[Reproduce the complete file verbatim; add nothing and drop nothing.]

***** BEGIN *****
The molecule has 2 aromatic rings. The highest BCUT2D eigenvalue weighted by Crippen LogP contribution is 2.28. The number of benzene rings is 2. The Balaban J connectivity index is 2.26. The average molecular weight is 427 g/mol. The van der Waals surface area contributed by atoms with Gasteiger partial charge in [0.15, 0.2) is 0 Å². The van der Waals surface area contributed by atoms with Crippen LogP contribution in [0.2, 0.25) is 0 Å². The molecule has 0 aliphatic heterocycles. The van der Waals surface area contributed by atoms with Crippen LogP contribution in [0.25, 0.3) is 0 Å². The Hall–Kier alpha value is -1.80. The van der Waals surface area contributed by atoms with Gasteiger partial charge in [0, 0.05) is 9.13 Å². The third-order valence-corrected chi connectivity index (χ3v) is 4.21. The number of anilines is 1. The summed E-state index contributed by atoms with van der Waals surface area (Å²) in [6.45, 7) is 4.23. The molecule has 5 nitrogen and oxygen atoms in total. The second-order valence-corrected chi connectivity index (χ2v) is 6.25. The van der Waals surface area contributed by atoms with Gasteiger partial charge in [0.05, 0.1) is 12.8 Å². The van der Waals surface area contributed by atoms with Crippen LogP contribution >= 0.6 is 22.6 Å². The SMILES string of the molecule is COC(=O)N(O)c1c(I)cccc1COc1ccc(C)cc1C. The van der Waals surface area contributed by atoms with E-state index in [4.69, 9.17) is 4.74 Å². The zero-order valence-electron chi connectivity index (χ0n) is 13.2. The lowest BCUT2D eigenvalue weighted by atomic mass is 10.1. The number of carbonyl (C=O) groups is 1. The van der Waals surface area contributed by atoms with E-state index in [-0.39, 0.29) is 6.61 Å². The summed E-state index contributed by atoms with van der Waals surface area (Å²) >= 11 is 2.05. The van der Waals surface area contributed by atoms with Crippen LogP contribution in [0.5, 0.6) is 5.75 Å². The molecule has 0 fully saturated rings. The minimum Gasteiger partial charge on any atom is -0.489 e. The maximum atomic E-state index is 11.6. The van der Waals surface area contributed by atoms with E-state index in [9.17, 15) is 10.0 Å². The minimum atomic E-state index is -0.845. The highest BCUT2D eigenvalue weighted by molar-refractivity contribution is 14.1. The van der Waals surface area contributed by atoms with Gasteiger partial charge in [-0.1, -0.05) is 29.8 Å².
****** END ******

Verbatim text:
The molecule has 2 aromatic rings. The highest BCUT2D eigenvalue weighted by Crippen LogP contribution is 2.28. The number of benzene rings is 2. The Balaban J connectivity index is 2.26. The average molecular weight is 427 g/mol. The van der Waals surface area contributed by atoms with Gasteiger partial charge in [0.15, 0.2) is 0 Å². The van der Waals surface area contributed by atoms with Crippen LogP contribution in [0.2, 0.25) is 0 Å². The molecule has 0 aliphatic heterocycles. The van der Waals surface area contributed by atoms with Crippen LogP contribution in [0.25, 0.3) is 0 Å². The Hall–Kier alpha value is -1.80. The van der Waals surface area contributed by atoms with Gasteiger partial charge in [0, 0.05) is 9.13 Å². The third-order valence-corrected chi connectivity index (χ3v) is 4.21. The number of anilines is 1. The summed E-state index contributed by atoms with van der Waals surface area (Å²) in [6.45, 7) is 4.23. The molecule has 5 nitrogen and oxygen atoms in total. The second-order valence-corrected chi connectivity index (χ2v) is 6.25. The van der Waals surface area contributed by atoms with Gasteiger partial charge in [0.05, 0.1) is 12.8 Å². The van der Waals surface area contributed by atoms with Crippen LogP contribution >= 0.6 is 22.6 Å². The SMILES string of the molecule is COC(=O)N(O)c1c(I)cccc1COc1ccc(C)cc1C. The van der Waals surface area contributed by atoms with E-state index in [4.69, 9.17) is 4.74 Å². The zero-order valence-electron chi connectivity index (χ0n) is 13.2. The lowest BCUT2D eigenvalue weighted by atomic mass is 10.1. The number of carbonyl (C=O) groups is 1. The van der Waals surface area contributed by atoms with E-state index in [-0.39, 0.29) is 6.61 Å². The summed E-state index contributed by atoms with van der Waals surface area (Å²) >= 11 is 2.05. The van der Waals surface area contributed by atoms with Crippen LogP contribution in [0.5, 0.6) is 5.75 Å². The molecule has 0 fully saturated rings. The minimum Gasteiger partial charge on any atom is -0.489 e. The maximum atomic E-state index is 11.6. The van der Waals surface area contributed by atoms with E-state index in [9.17, 15) is 10.0 Å². The minimum atomic E-state index is -0.845. The highest BCUT2D eigenvalue weighted by molar-refractivity contribution is 14.1. The van der Waals surface area contributed by atoms with Gasteiger partial charge in [-0.1, -0.05) is 29.8 Å².